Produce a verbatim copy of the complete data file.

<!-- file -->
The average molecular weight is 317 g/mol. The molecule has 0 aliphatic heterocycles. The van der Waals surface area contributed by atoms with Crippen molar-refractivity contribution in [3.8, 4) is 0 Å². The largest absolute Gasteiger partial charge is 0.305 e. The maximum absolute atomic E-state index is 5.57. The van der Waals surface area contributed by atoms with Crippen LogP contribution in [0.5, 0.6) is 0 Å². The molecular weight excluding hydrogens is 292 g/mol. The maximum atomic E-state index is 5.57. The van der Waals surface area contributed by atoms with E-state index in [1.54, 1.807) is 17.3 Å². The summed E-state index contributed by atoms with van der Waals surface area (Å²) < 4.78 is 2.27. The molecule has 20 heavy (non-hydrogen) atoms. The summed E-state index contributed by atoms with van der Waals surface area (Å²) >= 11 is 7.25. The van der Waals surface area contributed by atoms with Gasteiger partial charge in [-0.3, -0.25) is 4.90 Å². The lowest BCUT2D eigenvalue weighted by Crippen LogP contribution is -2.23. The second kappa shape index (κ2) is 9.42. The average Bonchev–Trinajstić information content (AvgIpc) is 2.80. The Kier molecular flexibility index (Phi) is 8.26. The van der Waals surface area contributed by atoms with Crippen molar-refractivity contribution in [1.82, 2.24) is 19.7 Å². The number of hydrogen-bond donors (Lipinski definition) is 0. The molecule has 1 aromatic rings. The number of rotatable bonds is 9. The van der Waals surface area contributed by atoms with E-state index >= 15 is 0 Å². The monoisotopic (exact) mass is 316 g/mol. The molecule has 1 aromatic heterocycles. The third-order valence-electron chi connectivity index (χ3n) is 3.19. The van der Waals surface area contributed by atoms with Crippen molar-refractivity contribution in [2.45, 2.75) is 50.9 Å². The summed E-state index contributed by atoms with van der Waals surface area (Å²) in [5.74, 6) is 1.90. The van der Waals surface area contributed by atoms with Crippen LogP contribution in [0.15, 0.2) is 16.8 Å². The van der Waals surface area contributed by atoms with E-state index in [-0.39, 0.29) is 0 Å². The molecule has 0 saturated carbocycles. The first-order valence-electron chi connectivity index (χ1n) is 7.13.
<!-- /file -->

The average molecular weight is 317 g/mol. The molecule has 0 aliphatic heterocycles. The van der Waals surface area contributed by atoms with Crippen molar-refractivity contribution in [3.8, 4) is 0 Å². The largest absolute Gasteiger partial charge is 0.305 e. The maximum absolute atomic E-state index is 5.57. The van der Waals surface area contributed by atoms with Crippen LogP contribution in [0.5, 0.6) is 0 Å². The molecular weight excluding hydrogens is 292 g/mol. The maximum atomic E-state index is 5.57. The van der Waals surface area contributed by atoms with E-state index in [1.54, 1.807) is 17.3 Å². The summed E-state index contributed by atoms with van der Waals surface area (Å²) < 4.78 is 2.27. The molecule has 20 heavy (non-hydrogen) atoms. The summed E-state index contributed by atoms with van der Waals surface area (Å²) >= 11 is 7.25. The van der Waals surface area contributed by atoms with Gasteiger partial charge in [-0.3, -0.25) is 4.90 Å². The lowest BCUT2D eigenvalue weighted by Crippen LogP contribution is -2.23. The second kappa shape index (κ2) is 9.42. The average Bonchev–Trinajstić information content (AvgIpc) is 2.80. The Kier molecular flexibility index (Phi) is 8.26. The van der Waals surface area contributed by atoms with Crippen molar-refractivity contribution in [1.82, 2.24) is 19.7 Å². The number of hydrogen-bond donors (Lipinski definition) is 0. The molecule has 1 aromatic rings. The number of rotatable bonds is 9. The van der Waals surface area contributed by atoms with E-state index >= 15 is 0 Å². The monoisotopic (exact) mass is 316 g/mol. The molecule has 1 aromatic heterocycles. The third-order valence-electron chi connectivity index (χ3n) is 3.19. The van der Waals surface area contributed by atoms with Crippen molar-refractivity contribution in [2.45, 2.75) is 50.9 Å². The summed E-state index contributed by atoms with van der Waals surface area (Å²) in [5.74, 6) is 1.90. The van der Waals surface area contributed by atoms with Crippen LogP contribution in [0.15, 0.2) is 16.8 Å². The van der Waals surface area contributed by atoms with E-state index in [-0.39, 0.29) is 0 Å². The molecule has 0 saturated carbocycles. The first-order valence-electron chi connectivity index (χ1n) is 7.13.